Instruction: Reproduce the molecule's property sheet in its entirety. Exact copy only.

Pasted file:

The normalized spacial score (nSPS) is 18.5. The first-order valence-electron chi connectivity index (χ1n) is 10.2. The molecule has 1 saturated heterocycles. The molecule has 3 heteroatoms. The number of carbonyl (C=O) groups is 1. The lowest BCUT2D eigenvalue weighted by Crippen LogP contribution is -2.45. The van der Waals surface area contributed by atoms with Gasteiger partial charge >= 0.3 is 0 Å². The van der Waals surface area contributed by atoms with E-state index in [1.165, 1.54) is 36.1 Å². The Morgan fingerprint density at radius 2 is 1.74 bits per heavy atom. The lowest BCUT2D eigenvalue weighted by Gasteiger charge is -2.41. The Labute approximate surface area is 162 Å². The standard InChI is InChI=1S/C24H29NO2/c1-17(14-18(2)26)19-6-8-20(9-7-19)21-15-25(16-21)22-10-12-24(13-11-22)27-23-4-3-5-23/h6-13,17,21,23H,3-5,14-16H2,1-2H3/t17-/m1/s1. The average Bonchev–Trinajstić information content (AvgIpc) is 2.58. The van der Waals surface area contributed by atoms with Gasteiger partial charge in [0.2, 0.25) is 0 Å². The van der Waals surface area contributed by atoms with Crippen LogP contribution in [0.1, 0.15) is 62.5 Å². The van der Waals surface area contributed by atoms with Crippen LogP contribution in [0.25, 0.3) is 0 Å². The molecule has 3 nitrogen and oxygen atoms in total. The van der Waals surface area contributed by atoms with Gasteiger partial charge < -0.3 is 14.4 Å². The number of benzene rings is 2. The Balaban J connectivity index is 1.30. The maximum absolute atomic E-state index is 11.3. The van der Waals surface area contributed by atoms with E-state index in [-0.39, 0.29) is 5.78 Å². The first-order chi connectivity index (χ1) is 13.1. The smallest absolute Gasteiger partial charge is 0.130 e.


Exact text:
The normalized spacial score (nSPS) is 18.5. The first-order valence-electron chi connectivity index (χ1n) is 10.2. The molecule has 1 saturated heterocycles. The molecule has 3 heteroatoms. The number of carbonyl (C=O) groups is 1. The lowest BCUT2D eigenvalue weighted by Crippen LogP contribution is -2.45. The van der Waals surface area contributed by atoms with Gasteiger partial charge >= 0.3 is 0 Å². The van der Waals surface area contributed by atoms with E-state index in [1.165, 1.54) is 36.1 Å². The Morgan fingerprint density at radius 2 is 1.74 bits per heavy atom. The lowest BCUT2D eigenvalue weighted by Gasteiger charge is -2.41. The Labute approximate surface area is 162 Å². The standard InChI is InChI=1S/C24H29NO2/c1-17(14-18(2)26)19-6-8-20(9-7-19)21-15-25(16-21)22-10-12-24(13-11-22)27-23-4-3-5-23/h6-13,17,21,23H,3-5,14-16H2,1-2H3/t17-/m1/s1. The average Bonchev–Trinajstić information content (AvgIpc) is 2.58. The van der Waals surface area contributed by atoms with Gasteiger partial charge in [0.2, 0.25) is 0 Å². The van der Waals surface area contributed by atoms with Crippen LogP contribution in [0.1, 0.15) is 62.5 Å². The van der Waals surface area contributed by atoms with Crippen LogP contribution in [0.25, 0.3) is 0 Å². The molecule has 3 nitrogen and oxygen atoms in total. The van der Waals surface area contributed by atoms with Gasteiger partial charge < -0.3 is 14.4 Å². The number of benzene rings is 2. The Balaban J connectivity index is 1.30. The maximum absolute atomic E-state index is 11.3. The van der Waals surface area contributed by atoms with E-state index in [-0.39, 0.29) is 5.78 Å². The first-order chi connectivity index (χ1) is 13.1. The smallest absolute Gasteiger partial charge is 0.130 e.